Saturday, April 7, 2018

Sergio Mims: Bernstein's MASS, RFH review - polymorphousness in excelsis [With Chineke! Junior Division]

America divided in a scene from Bernstein's MASS
(All images by Mark Allan for Southbank Centre)

Sergio A. Mims writes:
The London concert of Bernstein's Mass at the Southbank Centre this week with conductor Marin Alsop with the National Youth Orchestra of Great Britain with junior division of Chineke! Orchestra has gotten incredibly rave reviews.

By David Nice

Saturday, 07 April 2018

Live exposure to centenary composer Leonard Bernstein's anything-goes monsterpiece of 1971, as with Britten's War Requiem of the previous decade, probably shouldn't happen more than once every ten years, if only because each performance has to be truly special. It's been nearly eight since Marin Alsop last conducted and Jude Kelly directed MASS at the Southbank Centre. The new era of Barack Obama still had an early-days sheen then. No-one could have imagined when this similar-but-different spectacular was planned how its vital youth component - not just among the singers but also in an orchestra of 11 to 18 year olds - would chime so tear-jerkingly with the anti-NRA crusaders we've seen take flight in the past month.

Now, it seems, the world as a whole is closer to the collective breakdown characterised by Bernstein's constantly widening rift between the Latin words of the Christian Mass - many of them pre-recorded, in quadraphonic sound at the premiere - and the vernacular response which ranges from the desperate will to believe through cynicism and anger to rejection. Should it be an entirely American issue? As before, Kelly gives us images from the time of hope in JFK onwards, stylishly incorporated on screen canvasses by designer Michael Vale. They bring us as up to the minute as we can get; there is sight for one moment of the American Horror-Clown in Chief as the visuals rapidly fast-forward, and it is meant to pierce us, just when the crisis reaches its overwhelming zenith (caution: ear plugs needed, if only for three minutes).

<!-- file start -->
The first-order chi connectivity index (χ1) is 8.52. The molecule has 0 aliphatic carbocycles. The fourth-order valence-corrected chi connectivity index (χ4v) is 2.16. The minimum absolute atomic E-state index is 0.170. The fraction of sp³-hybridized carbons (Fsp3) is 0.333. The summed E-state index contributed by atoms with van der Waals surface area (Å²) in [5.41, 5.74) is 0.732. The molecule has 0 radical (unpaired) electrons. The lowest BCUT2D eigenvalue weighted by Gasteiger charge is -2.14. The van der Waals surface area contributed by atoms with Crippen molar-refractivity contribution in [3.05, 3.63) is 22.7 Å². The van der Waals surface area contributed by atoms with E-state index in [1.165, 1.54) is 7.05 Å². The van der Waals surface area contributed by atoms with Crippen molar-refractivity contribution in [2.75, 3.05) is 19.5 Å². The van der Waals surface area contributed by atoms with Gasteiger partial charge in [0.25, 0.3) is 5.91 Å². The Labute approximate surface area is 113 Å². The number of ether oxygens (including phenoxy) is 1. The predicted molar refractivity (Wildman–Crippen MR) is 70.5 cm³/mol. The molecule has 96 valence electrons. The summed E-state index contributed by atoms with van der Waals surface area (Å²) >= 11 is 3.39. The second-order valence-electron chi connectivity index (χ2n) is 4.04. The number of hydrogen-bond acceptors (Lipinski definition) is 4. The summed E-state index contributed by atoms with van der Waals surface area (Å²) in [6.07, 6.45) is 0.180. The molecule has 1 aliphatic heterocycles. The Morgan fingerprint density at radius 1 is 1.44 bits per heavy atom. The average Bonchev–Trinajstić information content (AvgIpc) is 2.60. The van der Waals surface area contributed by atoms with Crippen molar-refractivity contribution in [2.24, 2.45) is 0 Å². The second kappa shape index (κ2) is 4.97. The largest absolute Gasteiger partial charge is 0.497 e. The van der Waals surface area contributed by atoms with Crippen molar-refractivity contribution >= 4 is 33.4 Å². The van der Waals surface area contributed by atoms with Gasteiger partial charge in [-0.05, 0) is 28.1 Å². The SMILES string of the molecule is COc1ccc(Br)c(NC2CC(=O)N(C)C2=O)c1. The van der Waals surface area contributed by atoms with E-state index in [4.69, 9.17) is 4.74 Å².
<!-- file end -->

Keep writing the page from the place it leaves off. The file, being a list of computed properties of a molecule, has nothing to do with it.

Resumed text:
Given the specific framework, which involves one Groundhog Day return to flower-power ritual, I wonder how much the children and young adults this time connected with our own rift, where resistance isn't nearly as strong as it is in the States. But they certainly put their hearts and souls into the performance. It’s not the most precise or focused in its punch you’ll ever hear, but unless you fold your arms in response to Bernstein’s unusual openness, you can’t help but be moved.

This time the colossal role of the Celebrant, worn down by confrontational questioning to a tricky 14-minute nervous breakdown Bernstein calls “Fraction" and which surely owes something to Peter Grimes' mad scene, is taken by Paulo Szot (pictured above centre), born in Brazil to Polish émigré parents. He has what the part takes but rarely gets: an operatic baritone of warmth and power matched to the natural intensity of a show singer (his award-winning performance in South Pacific on Broadway really put him on the American map; he's found more often today singing Mozart). Rightly the vociferous-at-the-end but attentive audience reflecting the diversity on stage – where the National Youth Orchestra of Great Britain shared desks with players from the junior division of Chineke!, the pioneer of Black and Minority Ethnic (BME) players in classical music – went wildest for him. 

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